Rebecca Adlington's criticism should concern British Swimming
Rebecca Adlington may not have been able to repeat her golden achievements of Beijing in London this summer but she remains one of the country's best loved Olympians and the public face of British swimming.
So her into the state of the sport post-Olympics must be taken seriously.
Describing the process as an "absolute mess", the double gold medallist from the 2008 Games says the independent panel, failed to properly canvass the views of top swimmers - including Adlington herself.
In an exclusive interview for the BBC, she says the report's conclusions, failed to come up with any new explanations for the team's in front of an expectant home audience.
Britain's swimmers were the most high-profile flops of an otherwise successful home Games. Team GB failed to win a single gold in the pool and fell two short of their target of five to seven medals overall. Adlington, who won the 400m and 800m freestyle in Beijing, delivered two of those with bronzes over the same distances. Scotland's Michael Jamieson, a bright hope for Rio in four years' time, won silver in the 200m backstroke.
Having received over £25m of public money in the run-up to London and with a highly rated coaching team headed by Australian performance director Michael Scott and the American Dennis Pursley, hopes were high that Britain's swimmers would lead the gold rush.
It wasn't to be, however. Shortly after the Games Pursley resigned and two Saturdays ago - a victim of the review he ordered.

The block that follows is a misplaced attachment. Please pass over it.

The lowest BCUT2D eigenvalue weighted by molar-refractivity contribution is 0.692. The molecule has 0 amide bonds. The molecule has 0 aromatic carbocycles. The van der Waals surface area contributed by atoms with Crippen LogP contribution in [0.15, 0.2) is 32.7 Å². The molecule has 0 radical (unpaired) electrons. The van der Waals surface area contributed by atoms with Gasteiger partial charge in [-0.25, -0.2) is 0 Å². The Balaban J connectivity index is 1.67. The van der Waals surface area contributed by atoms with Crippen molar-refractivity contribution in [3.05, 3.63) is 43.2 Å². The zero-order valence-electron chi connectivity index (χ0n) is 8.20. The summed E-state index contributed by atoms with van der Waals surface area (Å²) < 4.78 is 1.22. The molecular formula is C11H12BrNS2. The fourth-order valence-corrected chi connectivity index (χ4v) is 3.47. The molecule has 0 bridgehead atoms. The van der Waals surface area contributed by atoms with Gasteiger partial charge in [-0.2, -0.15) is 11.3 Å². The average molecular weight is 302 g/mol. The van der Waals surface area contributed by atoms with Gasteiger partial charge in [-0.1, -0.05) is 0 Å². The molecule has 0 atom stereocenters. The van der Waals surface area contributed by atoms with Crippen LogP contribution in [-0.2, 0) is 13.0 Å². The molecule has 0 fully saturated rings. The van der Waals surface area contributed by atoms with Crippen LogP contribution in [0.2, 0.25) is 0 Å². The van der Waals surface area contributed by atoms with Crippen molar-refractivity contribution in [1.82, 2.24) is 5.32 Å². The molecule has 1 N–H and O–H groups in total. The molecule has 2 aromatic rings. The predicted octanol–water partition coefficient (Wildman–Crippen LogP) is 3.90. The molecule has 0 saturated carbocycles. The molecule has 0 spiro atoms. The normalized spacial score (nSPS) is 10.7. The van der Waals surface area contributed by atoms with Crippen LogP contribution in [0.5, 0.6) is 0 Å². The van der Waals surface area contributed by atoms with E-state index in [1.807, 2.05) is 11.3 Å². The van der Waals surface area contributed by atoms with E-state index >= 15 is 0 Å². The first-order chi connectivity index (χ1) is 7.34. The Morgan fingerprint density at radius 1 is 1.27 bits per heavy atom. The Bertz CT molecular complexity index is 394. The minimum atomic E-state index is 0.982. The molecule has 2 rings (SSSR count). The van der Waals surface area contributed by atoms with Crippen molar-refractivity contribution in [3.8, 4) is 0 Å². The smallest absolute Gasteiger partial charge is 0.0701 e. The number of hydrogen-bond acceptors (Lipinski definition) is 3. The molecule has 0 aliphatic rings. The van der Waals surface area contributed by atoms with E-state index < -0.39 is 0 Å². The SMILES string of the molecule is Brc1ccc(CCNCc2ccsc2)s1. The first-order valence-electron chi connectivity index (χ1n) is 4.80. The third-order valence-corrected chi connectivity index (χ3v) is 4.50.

With his family based in Melbourne, Scott was unable to commit to one of the report's key findings - that the British performance director from now on lives here in the UK. What had been seen as a necessary indulgence during his previous five years in charge could no longer be tolerated once the mood changed after London.
The hunt is now on for a new performance director and head coach but already there is growing momentum behind the appointment of a British double act.
For years now British sport has swung back and forth on the issue of foreign coaches. After the Sydney Olympics, and with sport in this country boosted by revenues from the National Lottery, it was fashionable to hire the best in the world wherever they came from.
For swimming, that is now seen as a disadvantage, with Adlington the most high-profile name calling for a home grown coach and performance director who understand the sport's culture. One example of Pursley's failure to adapt to British thinking was his use of examples from American Football as a motivational tool during team talks.
The review also highlighted the decision to hold the British Olympic trials too early and commercial and media distractions as reasons for the disappointing performance in London.
More optimistically, it also pointed out the progress made in non-Olympic years and the promising talent coming through the ranks.
David Sparkes, the chief executive of British Swimming, defended the sport's record in an interview with the BBC on Monday. But he also acknowledged he had to hold his hands up for an Olympics failure that had left him "depressed" and "shocked".
Swimming in this country may never reach the heights of rowing and cycling, whose tough, no-compromise culture has delivered remarkable results.
But despite Adlington's criticisms of the recent review process, it does seem the sport is determined to learn the lessons of what went wrong in London. With money for the Rio Games due to be decided in the coming days, it knows it is running out of second chances.